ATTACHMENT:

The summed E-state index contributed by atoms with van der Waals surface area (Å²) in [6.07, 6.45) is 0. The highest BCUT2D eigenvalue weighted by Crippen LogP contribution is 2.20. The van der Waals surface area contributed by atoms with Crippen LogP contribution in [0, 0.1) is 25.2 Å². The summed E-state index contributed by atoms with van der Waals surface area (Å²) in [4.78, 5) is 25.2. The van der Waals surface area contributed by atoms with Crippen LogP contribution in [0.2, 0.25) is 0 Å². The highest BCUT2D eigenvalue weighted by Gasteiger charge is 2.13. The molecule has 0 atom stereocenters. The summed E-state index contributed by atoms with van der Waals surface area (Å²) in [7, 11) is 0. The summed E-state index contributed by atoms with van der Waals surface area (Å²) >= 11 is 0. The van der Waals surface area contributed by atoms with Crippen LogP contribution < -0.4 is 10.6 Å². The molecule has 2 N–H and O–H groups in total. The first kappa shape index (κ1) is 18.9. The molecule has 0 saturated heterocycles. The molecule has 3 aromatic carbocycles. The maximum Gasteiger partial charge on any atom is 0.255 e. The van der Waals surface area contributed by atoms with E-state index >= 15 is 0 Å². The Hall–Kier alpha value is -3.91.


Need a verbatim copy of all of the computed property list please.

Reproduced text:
The summed E-state index contributed by atoms with van der Waals surface area (Å²) in [6.07, 6.45) is 0. The highest BCUT2D eigenvalue weighted by Crippen LogP contribution is 2.20. The van der Waals surface area contributed by atoms with Crippen LogP contribution in [0, 0.1) is 25.2 Å². The summed E-state index contributed by atoms with van der Waals surface area (Å²) in [4.78, 5) is 25.2. The van der Waals surface area contributed by atoms with Crippen LogP contribution in [0.2, 0.25) is 0 Å². The highest BCUT2D eigenvalue weighted by Gasteiger charge is 2.13. The molecule has 0 atom stereocenters. The summed E-state index contributed by atoms with van der Waals surface area (Å²) in [7, 11) is 0. The summed E-state index contributed by atoms with van der Waals surface area (Å²) >= 11 is 0. The van der Waals surface area contributed by atoms with Crippen LogP contribution < -0.4 is 10.6 Å². The molecule has 2 N–H and O–H groups in total. The first kappa shape index (κ1) is 18.9. The molecule has 0 saturated heterocycles. The molecule has 3 aromatic carbocycles. The maximum Gasteiger partial charge on any atom is 0.255 e. The van der Waals surface area contributed by atoms with E-state index >= 15 is 0 Å². The Hall–Kier alpha value is -3.91.